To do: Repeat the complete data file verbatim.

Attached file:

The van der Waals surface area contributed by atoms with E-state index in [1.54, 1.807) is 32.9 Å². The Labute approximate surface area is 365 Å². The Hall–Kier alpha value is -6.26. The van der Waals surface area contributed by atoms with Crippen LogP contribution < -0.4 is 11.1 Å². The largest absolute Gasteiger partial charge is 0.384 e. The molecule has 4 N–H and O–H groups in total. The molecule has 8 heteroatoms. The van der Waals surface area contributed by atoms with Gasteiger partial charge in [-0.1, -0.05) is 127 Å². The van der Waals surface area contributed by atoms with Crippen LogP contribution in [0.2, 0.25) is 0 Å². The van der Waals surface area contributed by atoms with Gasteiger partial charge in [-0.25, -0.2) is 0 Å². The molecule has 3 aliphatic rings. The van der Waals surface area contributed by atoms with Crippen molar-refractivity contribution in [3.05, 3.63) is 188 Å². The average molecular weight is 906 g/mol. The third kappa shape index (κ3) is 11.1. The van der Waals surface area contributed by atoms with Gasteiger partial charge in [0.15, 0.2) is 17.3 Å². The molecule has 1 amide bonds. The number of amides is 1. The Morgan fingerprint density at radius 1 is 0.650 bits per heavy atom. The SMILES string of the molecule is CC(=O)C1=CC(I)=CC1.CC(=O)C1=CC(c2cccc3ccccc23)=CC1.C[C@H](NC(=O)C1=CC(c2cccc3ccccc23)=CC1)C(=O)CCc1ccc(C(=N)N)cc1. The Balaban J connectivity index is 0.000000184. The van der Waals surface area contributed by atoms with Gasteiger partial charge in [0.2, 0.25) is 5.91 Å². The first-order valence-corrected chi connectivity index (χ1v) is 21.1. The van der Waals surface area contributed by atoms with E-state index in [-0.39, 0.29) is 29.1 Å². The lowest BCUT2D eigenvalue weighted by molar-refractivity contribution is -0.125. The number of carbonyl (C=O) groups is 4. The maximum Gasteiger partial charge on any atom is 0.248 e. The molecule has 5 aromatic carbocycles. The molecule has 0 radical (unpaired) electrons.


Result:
The van der Waals surface area contributed by atoms with E-state index in [1.54, 1.807) is 32.9 Å². The Labute approximate surface area is 365 Å². The Hall–Kier alpha value is -6.26. The van der Waals surface area contributed by atoms with Crippen LogP contribution < -0.4 is 11.1 Å². The largest absolute Gasteiger partial charge is 0.384 e. The molecule has 4 N–H and O–H groups in total. The molecule has 8 heteroatoms. The van der Waals surface area contributed by atoms with Gasteiger partial charge in [-0.1, -0.05) is 127 Å². The van der Waals surface area contributed by atoms with Crippen LogP contribution in [0.2, 0.25) is 0 Å². The van der Waals surface area contributed by atoms with Gasteiger partial charge in [-0.25, -0.2) is 0 Å². The molecule has 3 aliphatic rings. The van der Waals surface area contributed by atoms with Crippen molar-refractivity contribution in [3.05, 3.63) is 188 Å². The average molecular weight is 906 g/mol. The third kappa shape index (κ3) is 11.1. The van der Waals surface area contributed by atoms with Gasteiger partial charge in [0.15, 0.2) is 17.3 Å². The molecule has 1 amide bonds. The number of amides is 1. The Morgan fingerprint density at radius 1 is 0.650 bits per heavy atom. The SMILES string of the molecule is CC(=O)C1=CC(I)=CC1.CC(=O)C1=CC(c2cccc3ccccc23)=CC1.C[C@H](NC(=O)C1=CC(c2cccc3ccccc23)=CC1)C(=O)CCc1ccc(C(=N)N)cc1. The Balaban J connectivity index is 0.000000184. The van der Waals surface area contributed by atoms with Gasteiger partial charge in [0.2, 0.25) is 5.91 Å². The first-order valence-corrected chi connectivity index (χ1v) is 21.1. The van der Waals surface area contributed by atoms with E-state index in [-0.39, 0.29) is 29.1 Å². The lowest BCUT2D eigenvalue weighted by molar-refractivity contribution is -0.125. The number of carbonyl (C=O) groups is 4. The maximum Gasteiger partial charge on any atom is 0.248 e. The molecule has 5 aromatic carbocycles. The molecule has 0 radical (unpaired) electrons.